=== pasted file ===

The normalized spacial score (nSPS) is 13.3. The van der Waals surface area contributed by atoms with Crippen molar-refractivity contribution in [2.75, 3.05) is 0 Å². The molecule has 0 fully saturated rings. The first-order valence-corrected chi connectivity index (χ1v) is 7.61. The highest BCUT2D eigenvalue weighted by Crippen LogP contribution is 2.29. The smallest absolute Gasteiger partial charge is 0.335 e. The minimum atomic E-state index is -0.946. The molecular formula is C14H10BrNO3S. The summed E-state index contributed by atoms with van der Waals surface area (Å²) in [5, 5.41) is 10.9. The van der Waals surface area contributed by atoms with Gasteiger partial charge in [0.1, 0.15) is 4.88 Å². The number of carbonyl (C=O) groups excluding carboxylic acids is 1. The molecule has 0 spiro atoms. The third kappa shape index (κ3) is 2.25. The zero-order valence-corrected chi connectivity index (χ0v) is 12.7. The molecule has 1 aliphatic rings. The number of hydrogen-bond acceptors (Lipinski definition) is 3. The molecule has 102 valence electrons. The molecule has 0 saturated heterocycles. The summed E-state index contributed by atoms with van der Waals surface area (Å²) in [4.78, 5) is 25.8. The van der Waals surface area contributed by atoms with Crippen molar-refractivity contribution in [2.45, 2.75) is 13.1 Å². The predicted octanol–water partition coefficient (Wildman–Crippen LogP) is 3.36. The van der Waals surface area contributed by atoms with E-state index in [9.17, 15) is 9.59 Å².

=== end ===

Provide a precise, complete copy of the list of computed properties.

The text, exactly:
The normalized spacial score (nSPS) is 13.3. The van der Waals surface area contributed by atoms with Crippen molar-refractivity contribution in [2.75, 3.05) is 0 Å². The molecule has 0 fully saturated rings. The first-order valence-corrected chi connectivity index (χ1v) is 7.61. The highest BCUT2D eigenvalue weighted by Crippen LogP contribution is 2.29. The smallest absolute Gasteiger partial charge is 0.335 e. The minimum atomic E-state index is -0.946. The molecular formula is C14H10BrNO3S. The summed E-state index contributed by atoms with van der Waals surface area (Å²) in [5, 5.41) is 10.9. The van der Waals surface area contributed by atoms with Gasteiger partial charge in [0.1, 0.15) is 4.88 Å². The number of carbonyl (C=O) groups excluding carboxylic acids is 1. The molecule has 0 spiro atoms. The third kappa shape index (κ3) is 2.25. The zero-order valence-corrected chi connectivity index (χ0v) is 12.7. The molecule has 1 aliphatic rings. The number of hydrogen-bond acceptors (Lipinski definition) is 3. The molecule has 102 valence electrons. The molecule has 0 saturated heterocycles. The summed E-state index contributed by atoms with van der Waals surface area (Å²) in [4.78, 5) is 25.8. The van der Waals surface area contributed by atoms with Crippen molar-refractivity contribution in [2.45, 2.75) is 13.1 Å². The predicted octanol–water partition coefficient (Wildman–Crippen LogP) is 3.36. The van der Waals surface area contributed by atoms with E-state index in [9.17, 15) is 9.59 Å².